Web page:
Richard Lowrance1, William F. Anderson2, Hari P Singh3, Bharat P Singh3, Timothy Strickland1 and Upendra M. Sainju4, (1)Southeast Watershed Research Lab, USDA-ARS, Tifton, GA (2)Crop Genetics and Breeding Research Unit, USDA-ARS, Tifton, GA (3)College of Agriculture, Family Sciences and Technology, Fort Valley State University, Fort Valley, GA (4)USDA-ARS, Sidney, MT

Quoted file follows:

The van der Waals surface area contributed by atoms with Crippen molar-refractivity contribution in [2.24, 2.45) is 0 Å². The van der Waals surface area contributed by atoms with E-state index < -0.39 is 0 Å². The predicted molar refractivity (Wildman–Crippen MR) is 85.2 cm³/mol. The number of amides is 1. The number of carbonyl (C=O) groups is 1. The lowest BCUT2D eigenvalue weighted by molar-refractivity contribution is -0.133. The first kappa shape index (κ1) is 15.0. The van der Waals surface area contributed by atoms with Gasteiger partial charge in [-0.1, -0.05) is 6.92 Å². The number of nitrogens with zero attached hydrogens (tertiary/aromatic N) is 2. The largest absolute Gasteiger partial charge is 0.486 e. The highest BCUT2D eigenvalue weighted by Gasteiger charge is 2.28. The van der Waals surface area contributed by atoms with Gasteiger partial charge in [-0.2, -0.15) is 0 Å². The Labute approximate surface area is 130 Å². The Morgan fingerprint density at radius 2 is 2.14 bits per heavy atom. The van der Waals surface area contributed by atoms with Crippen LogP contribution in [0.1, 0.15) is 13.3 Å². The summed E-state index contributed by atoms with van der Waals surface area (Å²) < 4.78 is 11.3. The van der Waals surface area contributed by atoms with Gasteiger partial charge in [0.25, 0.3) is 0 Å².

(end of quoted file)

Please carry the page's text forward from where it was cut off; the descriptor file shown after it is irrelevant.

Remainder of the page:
Multiple sites in the southeastern Coastal Plain are being used for trials of two bioenergy grasses - elephant grass (Pennisetum purpureum (L.) Schum.) and energy cane (Saccharum officinarum L.) to obtain data for greenhouse gas Life Cycle Analysis (LCA) of the crop production enterprise. Two sites are located in Tift County, GA (Tifton loamy sand soil), one site in Peach County, GA (Orangeburg loamy fine sand soil), and one site in Randolph County, GA (Greenville sandy clay loam soil) on lands that were previously weed fallow. The grasses were established in a randomized complete block design in 2011. Depending on the site, treatments for the grasses include different winter covers (Clover, lupine, or no winter cover), different fertilizer N rates (0, 75 kg N /ha and 150 kg N /ha), and different irrigation rates. To provide specific data for the LCA, weekly or bi-weekly sampling of greenhouse gas fluxes (CH4, N2O, and CO2) using vented chambers were started shortly after planting for the clover cover treatments receiving the three N rates. Data for August, 2011 through February, 2013 showed that there were no treatment differences but there were significant differences between sites for CO2 flux from the soil. CH4 (negative) and N2O (positive) fluxes were low from both sites but there were significant differences among the sites and among the N treatments. Future research will provide data for LCA of these two bioenergy crops and provide data on the potential production of these crops under non-irrigated conditions with varying levels of N input.